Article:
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All opinions are subject to modification and technical correction prior to official publication in the North Carolina Reports and North Carolina Court of Appeals Reports. In the event of discrepancies between the electronic version of an opinion and the print version appearing in the North Carolina Reports and North Carolina Court of Appeals Reports, the latest print version is to be considered authoritative.
IN THE MATTER OF THE WILL OF ROBERT L. KERSEY, Deceased
Filed: 21 March 2006
1. Wills--caveat proceeding--statute of limitations_-notice
Where, as here, a caveator enters a caveat to the probate of a will within three years after
the application for the probate of such will and complies with the bond requirements of N.C.G.S.
§ 31-33, the proceeding has been properly filed within the limitations period of N.C.G.S. § 31-
2. Wills--caveat proceeding--failure to prosecute
The trial court erred by dismissing under N.C.G.S. § 1A-1, Rule 41(b) a caveat
proceeding on the basis of failure to prosecute, because: (1) the trial court's dismissal on the
basis of failure to prosecute within the statute of limitations period improperly conflates the time
in which a party may provide notice in a caveat with the time in which a party may commence a
caveat; (2) provided a plaintiff has not been lacking in diligence, the mere passage of time does
not justify dismissal for failure to prosecute as our courts are primarily concerned with the trial of
cases on their merits; and (3) nothing in the record indicates caveator attempted to thwart
progress or implemented a delay tactic that would otherwise justify the trial court's dismissal
under Rule 41(b).
Appeal by caveator from judgment entered 15 April 2005 by
Judge Orlando F. Hudson, Jr. in Durham County Superior Court.
Heard in the Court of Appeals 20 February 2006.
Hedrick, Murray, & Cheek, P.L.L.C., by Josiah S. Murray, III,
and John C. Rogers, III, for propounder-appellee.
Nick Galifianakis & Associates, by Nick Galifianakis and David
Krall, for caveator-appellant.
MARTIN, Chief Judge.
Katherine Ann Crowder Kersey (caveator) appeals from summary
judgment entered in favor of Mary DeBlanc Norfleet (propounder),
dismissing a caveat proceeding involving the will of Robert L.
Kersey (decedent) on the grounds of the statute of limitations
and a failure to prosecute. We reverse and remand. Caveator and decedent were married sometime in or before 1953.
They lived together until the mid-1980's, when caveator moved out
of the home and established a separate residence. Caveator lived
separate and apart from decedent until decedent's death on 19
August 2001; however, they never divorced, and the record indicates
they communicated by telephone with great frequency. Prior to his
death, decedent executed both a document purporting to be his last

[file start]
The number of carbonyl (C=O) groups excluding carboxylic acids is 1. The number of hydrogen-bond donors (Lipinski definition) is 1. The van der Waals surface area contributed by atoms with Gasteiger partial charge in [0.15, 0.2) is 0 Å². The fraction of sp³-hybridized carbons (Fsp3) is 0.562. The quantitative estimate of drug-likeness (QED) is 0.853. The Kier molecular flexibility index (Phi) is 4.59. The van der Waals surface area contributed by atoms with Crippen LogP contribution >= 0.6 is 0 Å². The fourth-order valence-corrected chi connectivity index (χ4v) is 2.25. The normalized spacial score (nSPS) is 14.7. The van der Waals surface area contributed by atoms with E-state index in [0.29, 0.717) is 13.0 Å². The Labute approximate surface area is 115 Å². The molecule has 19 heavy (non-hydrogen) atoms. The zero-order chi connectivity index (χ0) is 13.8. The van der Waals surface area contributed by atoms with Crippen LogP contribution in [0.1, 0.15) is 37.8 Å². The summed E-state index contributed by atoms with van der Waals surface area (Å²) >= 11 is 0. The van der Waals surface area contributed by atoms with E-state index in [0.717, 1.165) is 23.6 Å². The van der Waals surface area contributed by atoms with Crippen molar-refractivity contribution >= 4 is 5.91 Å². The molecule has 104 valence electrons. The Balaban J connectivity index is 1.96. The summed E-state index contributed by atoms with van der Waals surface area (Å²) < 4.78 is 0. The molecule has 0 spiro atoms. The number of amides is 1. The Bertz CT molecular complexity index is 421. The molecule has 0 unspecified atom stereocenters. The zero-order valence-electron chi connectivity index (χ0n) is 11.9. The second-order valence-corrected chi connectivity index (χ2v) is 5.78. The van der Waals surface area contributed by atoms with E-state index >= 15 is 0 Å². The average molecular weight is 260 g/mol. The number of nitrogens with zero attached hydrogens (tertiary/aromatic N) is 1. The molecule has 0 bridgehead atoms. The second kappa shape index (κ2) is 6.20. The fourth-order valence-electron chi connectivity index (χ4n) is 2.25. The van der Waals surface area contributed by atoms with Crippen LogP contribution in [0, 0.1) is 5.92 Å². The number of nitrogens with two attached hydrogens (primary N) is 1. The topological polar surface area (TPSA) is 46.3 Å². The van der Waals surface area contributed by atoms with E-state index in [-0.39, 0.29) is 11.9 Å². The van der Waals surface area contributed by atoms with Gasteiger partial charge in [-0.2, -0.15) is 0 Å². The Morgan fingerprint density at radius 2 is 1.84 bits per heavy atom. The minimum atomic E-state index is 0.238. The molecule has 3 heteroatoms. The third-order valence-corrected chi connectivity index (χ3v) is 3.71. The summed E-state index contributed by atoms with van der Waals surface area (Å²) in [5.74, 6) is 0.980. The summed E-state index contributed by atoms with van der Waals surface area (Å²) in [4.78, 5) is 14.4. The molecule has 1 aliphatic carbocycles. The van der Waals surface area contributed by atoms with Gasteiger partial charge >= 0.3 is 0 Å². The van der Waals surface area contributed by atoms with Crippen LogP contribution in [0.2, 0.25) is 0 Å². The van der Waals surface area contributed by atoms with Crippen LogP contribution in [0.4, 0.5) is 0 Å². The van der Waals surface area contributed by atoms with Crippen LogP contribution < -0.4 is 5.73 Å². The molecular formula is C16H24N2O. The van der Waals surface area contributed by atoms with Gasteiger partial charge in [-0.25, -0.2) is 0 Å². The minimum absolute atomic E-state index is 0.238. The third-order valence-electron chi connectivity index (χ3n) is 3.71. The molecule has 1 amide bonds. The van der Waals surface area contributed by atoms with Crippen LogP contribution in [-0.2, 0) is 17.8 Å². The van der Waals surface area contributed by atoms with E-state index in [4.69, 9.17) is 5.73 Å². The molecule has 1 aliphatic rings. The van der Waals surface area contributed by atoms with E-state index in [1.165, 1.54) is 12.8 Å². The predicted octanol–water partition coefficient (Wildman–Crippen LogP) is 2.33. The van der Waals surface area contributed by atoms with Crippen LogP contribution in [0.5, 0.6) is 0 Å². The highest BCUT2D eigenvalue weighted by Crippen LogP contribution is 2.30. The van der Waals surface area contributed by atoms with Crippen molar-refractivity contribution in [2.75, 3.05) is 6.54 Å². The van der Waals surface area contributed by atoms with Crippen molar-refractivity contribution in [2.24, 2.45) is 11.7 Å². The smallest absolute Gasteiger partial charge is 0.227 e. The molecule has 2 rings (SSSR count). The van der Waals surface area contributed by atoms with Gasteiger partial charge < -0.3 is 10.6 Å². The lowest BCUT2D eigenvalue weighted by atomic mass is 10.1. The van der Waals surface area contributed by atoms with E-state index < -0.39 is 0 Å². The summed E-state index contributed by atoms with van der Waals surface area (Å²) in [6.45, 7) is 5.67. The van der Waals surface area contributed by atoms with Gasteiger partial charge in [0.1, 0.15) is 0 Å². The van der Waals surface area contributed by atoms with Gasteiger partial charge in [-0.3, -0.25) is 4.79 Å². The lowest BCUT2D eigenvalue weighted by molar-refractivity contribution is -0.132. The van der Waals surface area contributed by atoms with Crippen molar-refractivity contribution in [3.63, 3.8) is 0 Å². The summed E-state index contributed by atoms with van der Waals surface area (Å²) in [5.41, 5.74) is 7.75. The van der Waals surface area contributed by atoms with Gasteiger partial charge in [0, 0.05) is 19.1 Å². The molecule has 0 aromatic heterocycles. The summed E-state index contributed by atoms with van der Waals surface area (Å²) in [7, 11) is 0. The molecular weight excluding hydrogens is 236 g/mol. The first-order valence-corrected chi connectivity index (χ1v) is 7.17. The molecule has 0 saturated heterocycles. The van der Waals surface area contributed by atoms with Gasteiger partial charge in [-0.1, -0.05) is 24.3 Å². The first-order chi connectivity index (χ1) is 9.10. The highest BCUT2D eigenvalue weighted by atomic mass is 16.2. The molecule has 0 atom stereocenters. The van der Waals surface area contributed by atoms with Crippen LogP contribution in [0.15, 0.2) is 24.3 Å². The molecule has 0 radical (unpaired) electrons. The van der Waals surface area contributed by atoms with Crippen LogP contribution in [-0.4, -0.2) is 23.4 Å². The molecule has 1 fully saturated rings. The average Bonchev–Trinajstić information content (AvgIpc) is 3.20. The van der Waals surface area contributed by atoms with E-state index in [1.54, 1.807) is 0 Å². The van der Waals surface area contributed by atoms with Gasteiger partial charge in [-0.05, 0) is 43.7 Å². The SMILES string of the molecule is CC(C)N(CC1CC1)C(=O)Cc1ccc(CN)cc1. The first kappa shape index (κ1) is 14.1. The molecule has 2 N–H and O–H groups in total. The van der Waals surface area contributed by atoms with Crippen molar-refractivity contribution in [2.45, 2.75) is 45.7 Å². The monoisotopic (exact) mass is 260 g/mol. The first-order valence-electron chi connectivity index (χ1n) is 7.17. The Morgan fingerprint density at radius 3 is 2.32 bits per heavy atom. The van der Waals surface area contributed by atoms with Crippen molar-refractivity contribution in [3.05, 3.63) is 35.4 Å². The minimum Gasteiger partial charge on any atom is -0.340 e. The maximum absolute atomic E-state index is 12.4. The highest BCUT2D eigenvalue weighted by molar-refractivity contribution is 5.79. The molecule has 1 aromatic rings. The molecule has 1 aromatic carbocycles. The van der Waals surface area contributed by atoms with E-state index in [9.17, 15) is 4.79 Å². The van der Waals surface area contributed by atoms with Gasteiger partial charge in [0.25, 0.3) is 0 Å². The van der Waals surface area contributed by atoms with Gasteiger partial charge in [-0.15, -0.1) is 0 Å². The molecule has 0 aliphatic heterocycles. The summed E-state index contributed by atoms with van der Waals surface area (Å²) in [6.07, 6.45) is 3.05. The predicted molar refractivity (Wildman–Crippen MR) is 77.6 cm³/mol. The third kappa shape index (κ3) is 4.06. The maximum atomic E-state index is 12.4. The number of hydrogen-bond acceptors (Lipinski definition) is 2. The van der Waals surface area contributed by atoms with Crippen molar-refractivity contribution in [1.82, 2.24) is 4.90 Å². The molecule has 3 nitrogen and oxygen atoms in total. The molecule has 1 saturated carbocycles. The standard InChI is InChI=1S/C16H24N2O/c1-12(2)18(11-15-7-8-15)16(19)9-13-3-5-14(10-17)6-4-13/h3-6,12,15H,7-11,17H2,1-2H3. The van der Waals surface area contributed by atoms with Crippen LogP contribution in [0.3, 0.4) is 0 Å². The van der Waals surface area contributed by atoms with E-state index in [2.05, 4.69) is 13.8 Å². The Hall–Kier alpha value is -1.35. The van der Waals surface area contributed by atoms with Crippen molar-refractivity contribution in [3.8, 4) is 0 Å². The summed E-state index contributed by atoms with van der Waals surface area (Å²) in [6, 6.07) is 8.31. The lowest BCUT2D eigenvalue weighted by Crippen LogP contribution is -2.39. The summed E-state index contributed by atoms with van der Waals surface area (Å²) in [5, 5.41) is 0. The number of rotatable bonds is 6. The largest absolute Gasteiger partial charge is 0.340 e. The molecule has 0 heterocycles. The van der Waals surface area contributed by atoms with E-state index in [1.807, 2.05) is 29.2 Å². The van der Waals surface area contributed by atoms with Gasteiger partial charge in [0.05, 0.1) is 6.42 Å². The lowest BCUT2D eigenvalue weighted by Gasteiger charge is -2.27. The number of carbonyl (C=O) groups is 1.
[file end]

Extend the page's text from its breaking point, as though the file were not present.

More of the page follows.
will and testament and a codicil.
Propounder worked as decedent's long-term executive secretary
and assisted in managing his contract consulting engagements and
personal business affairs. Decedent named propounder as his
executrix in his purported will, and she was issued letters
testamentary as the executrix of decedent's estate following his
death. In the will document, decedent made various monetary
bequests, devised certain real property to propounder, and left the
remainder of his estate to caveator.
On 19 July 2002, caveator filed a caveat to the will,
asserting (1) it was obtained by [propounder] through undue and
improper influence and (2) decedent by reason of both physical
and mental weakness and infirmity [was] not capable of executing
a will. That same day, the clerk of superior court ordered the
cause transferred to superior court for trial. In October 2002,
caveator moved to compel the production of decedent's medical
records, which the trial court subsequently ordered on 15 November
2002. In a verified response filed 8 September 2004, propounderasserted, in relevant part, defenses of the statute of limitations
and failure to prosecute.
On 7 March 2005, propounder moved for summary judgment. In
its order, the trial court stated the following:
[T]he statutory requirement imposed upon
Caveator pursuant to N.C. Gen. Stat. § 31-33
mandating that Such Caveator shall cause
notice [citation] of the Caveat proceeding to
be given to all devisees, legatees, or other
persons in interest in the manner provided for
service of process by G.S. 1A-1, Rule 4(j) and
(k) requires, as a corollary, that such
notice be given contemporaneously in time with
the transfer of the cause by the Clerk [of]
Superior Court to the Superior Court for
trial, or within a reasonable time thereafter,
but in no event later than the expiration of
the three-year time limitation period provided
for by N.C. Gen. Stat. § 31-32[.]
The trial court, accordingly, allowed propounder's motion for
summary judgment for either or both of the reasons of the statute
of limitations and failure to prosecute. Caveator appeals.
In reviewing an appeal from summary judgment, we must
determine whether there exists any genuine issue as to any
material fact and whether the moving party is entitled to a
judgment as a matter of law. N.C. Gen. Stat. § 1A-1, Rule 56(c)
(2005); In re Will of Campbell, 155 N.C. App. 441, 450, 573 S.E.2d
550, 557 (2002), disc. review denied, 357 N.C. 63, 579 S.E.2d 385
(2003). In ruling on a motion for summary judgment, the court may
consider 'the pleadings, depositions, answers to interrogatories,
and admissions on file, together with the affidavits[.]' In re
Will of Priddy, 171 N.C. App. 395, 396-97, 614 S.E.2d 454, 456
(2005) (quoting N.C. Gen. Stat. § 1A-1, Rule 56(c)). All suchevidence must be considered in the light most favorable to the
non-moving party. Id. We examine the two bases of the trial